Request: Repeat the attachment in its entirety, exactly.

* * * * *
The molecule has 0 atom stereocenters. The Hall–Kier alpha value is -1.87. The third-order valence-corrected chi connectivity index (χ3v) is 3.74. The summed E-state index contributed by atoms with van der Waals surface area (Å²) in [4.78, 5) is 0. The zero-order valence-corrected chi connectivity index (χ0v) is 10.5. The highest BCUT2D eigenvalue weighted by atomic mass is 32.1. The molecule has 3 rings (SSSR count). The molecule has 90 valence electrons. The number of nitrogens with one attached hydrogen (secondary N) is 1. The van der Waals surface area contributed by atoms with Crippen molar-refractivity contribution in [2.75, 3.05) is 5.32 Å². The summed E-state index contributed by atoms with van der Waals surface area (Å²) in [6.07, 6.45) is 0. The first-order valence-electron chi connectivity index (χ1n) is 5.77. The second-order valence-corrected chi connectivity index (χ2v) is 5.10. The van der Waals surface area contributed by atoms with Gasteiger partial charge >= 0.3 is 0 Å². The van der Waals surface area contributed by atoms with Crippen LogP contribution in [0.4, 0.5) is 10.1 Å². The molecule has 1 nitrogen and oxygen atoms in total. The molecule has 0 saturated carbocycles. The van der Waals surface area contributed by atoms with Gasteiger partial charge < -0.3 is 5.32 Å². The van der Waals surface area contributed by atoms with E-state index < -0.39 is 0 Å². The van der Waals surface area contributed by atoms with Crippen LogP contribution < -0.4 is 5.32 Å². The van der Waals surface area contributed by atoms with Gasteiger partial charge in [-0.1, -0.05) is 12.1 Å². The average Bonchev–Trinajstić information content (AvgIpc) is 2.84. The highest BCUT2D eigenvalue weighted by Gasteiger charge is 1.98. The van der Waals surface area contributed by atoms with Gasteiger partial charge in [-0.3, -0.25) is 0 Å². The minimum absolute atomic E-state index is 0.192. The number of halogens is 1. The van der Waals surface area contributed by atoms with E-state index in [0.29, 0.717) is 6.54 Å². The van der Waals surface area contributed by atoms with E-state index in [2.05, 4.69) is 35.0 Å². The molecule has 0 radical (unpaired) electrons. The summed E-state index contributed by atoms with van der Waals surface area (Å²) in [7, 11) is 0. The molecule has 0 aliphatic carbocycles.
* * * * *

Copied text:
The molecule has 0 atom stereocenters. The Hall–Kier alpha value is -1.87. The third-order valence-corrected chi connectivity index (χ3v) is 3.74. The summed E-state index contributed by atoms with van der Waals surface area (Å²) in [4.78, 5) is 0. The zero-order valence-corrected chi connectivity index (χ0v) is 10.5. The highest BCUT2D eigenvalue weighted by atomic mass is 32.1. The molecule has 3 rings (SSSR count). The molecule has 90 valence electrons. The number of nitrogens with one attached hydrogen (secondary N) is 1. The van der Waals surface area contributed by atoms with Crippen molar-refractivity contribution in [2.75, 3.05) is 5.32 Å². The summed E-state index contributed by atoms with van der Waals surface area (Å²) in [6.07, 6.45) is 0. The first-order valence-electron chi connectivity index (χ1n) is 5.77. The second-order valence-corrected chi connectivity index (χ2v) is 5.10. The van der Waals surface area contributed by atoms with Gasteiger partial charge >= 0.3 is 0 Å². The van der Waals surface area contributed by atoms with Crippen LogP contribution in [0.4, 0.5) is 10.1 Å². The molecule has 1 nitrogen and oxygen atoms in total. The molecule has 0 saturated carbocycles. The van der Waals surface area contributed by atoms with Gasteiger partial charge < -0.3 is 5.32 Å². The van der Waals surface area contributed by atoms with E-state index < -0.39 is 0 Å². The van der Waals surface area contributed by atoms with Crippen LogP contribution < -0.4 is 5.32 Å². The van der Waals surface area contributed by atoms with Gasteiger partial charge in [-0.1, -0.05) is 12.1 Å². The average Bonchev–Trinajstić information content (AvgIpc) is 2.84. The highest BCUT2D eigenvalue weighted by Gasteiger charge is 1.98. The van der Waals surface area contributed by atoms with Gasteiger partial charge in [-0.3, -0.25) is 0 Å². The minimum absolute atomic E-state index is 0.192. The number of halogens is 1. The van der Waals surface area contributed by atoms with E-state index in [0.29, 0.717) is 6.54 Å². The van der Waals surface area contributed by atoms with E-state index in [2.05, 4.69) is 35.0 Å². The molecule has 0 radical (unpaired) electrons. The summed E-state index contributed by atoms with van der Waals surface area (Å²) in [7, 11) is 0. The molecule has 0 aliphatic carbocycles.